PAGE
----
15 Apr


When and where to go the parks?

Summertime is by far the most popular season for visiting the national parks. Quite simply, the high altitude parks in the Western United States as well as Alaska, are far too cold for the average person to explore during the winter.  Additionally, many of them have impassable roads during this time. That’s doesn’t mean they are not open though. You can snowmobile in Yellowstone or snowshoe and cross-country ski  in Yosemite.  If you have the means and the perseverance you can make an incredible vacation during the winter at our nation’s parks.

Excluding the Florida Everglades, winter is generally the least popular time for the visiting the parks. That brings me to the summer time. The crowds can get really crazy, especially on the holiday weekends of: Memorial Day, Fourth of July, and to a lesser extent, Labor Day.

Which parks get the most crowds during that time? For the most part, you name and it’s crowded.  All the high altitude Western heavyweights are going to be packed: Yellowstone, Yosemite, Glacier, Mount Rainier, Rocky Mountain, and Grand Teton just to name a few. 

Additionally, even though day time highs will soar to over 100 degrees, all the parks in Utah will have droves of people: from Zion in the west to Arches near Moab in the eastern part of the state. Speaking of, Bryce Canyon and Arches are the two smallest national parks in the state and can sometimes get the biggest crowds.  

So, if you are planning a summertime visit, what’s the best strategy?  Well, you’ve got a few options. I’ll try not to state too much of the obvious here:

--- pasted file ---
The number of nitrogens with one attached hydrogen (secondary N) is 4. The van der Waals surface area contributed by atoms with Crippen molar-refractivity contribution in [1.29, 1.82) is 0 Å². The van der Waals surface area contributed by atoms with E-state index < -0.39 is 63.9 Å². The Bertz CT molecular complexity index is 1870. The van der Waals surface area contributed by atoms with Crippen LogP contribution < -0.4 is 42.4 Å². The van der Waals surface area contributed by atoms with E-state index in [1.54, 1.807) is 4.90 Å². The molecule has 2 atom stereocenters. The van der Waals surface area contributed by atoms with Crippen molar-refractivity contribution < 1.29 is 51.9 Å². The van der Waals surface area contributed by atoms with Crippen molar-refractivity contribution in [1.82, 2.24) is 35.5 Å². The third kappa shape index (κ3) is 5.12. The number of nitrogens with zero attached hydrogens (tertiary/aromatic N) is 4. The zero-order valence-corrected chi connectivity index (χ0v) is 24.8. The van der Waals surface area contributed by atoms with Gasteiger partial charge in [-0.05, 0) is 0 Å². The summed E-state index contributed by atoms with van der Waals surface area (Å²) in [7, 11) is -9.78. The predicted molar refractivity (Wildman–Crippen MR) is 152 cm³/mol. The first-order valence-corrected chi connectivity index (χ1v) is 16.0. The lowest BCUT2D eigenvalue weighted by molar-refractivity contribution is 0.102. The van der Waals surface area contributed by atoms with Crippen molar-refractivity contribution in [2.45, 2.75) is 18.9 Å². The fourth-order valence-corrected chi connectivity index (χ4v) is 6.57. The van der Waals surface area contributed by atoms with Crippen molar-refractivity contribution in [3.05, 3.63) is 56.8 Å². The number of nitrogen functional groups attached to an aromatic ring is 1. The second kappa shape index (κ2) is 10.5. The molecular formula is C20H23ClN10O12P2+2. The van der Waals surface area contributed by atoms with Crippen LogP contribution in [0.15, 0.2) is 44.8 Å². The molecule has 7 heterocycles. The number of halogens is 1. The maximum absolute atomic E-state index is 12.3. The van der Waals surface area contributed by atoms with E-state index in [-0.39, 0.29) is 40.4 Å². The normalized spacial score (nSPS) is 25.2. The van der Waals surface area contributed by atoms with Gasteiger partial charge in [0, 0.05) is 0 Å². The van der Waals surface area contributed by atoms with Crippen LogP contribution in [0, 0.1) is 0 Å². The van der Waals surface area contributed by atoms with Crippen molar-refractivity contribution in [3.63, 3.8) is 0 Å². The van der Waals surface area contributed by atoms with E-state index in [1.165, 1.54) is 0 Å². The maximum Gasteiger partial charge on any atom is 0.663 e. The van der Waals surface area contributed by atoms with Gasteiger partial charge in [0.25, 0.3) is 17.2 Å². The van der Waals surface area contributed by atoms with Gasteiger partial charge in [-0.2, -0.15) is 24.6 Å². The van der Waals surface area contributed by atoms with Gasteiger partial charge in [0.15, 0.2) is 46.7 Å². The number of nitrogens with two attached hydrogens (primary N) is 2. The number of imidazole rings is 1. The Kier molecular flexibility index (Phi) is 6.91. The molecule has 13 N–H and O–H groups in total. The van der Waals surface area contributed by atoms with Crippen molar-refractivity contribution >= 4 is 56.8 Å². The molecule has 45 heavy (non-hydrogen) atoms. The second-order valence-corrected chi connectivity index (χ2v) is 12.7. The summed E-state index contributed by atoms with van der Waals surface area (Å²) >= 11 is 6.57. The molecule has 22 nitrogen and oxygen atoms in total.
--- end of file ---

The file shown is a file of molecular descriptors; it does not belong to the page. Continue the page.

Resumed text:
Traveling Tips for Getting the Most Out of Your Peak Season Visit to the Parks

1) Avoid holiday weekends all together. If you are going to do the touristy stuff: from hotels, to day hikes and campgrounds, there is going to be a confluence of people almost everywhere you turn. 

2) If the only time you can make it is on a holiday weekend get your reservations early and try to arrive either the Wednesday or Thursday before if possible. In these types of circumstances, it is always better to arrive early and depart early than come in late and stay later.  A few years ago, I was fortunate enough to spend a couple of nights (Wednesday and Thursday)  in Yosemite during the week leading up to Memorial Day. While the campgrounds were packed and there were some decent sized crowds on the most popular trails, it wasn’t too crowded considering the circumstances.

I am going to stop here today & we’ll re-visit this topic tomorrow with more information about how to avoid the crowds during peak tourist. Until next time, have a wonderful night!

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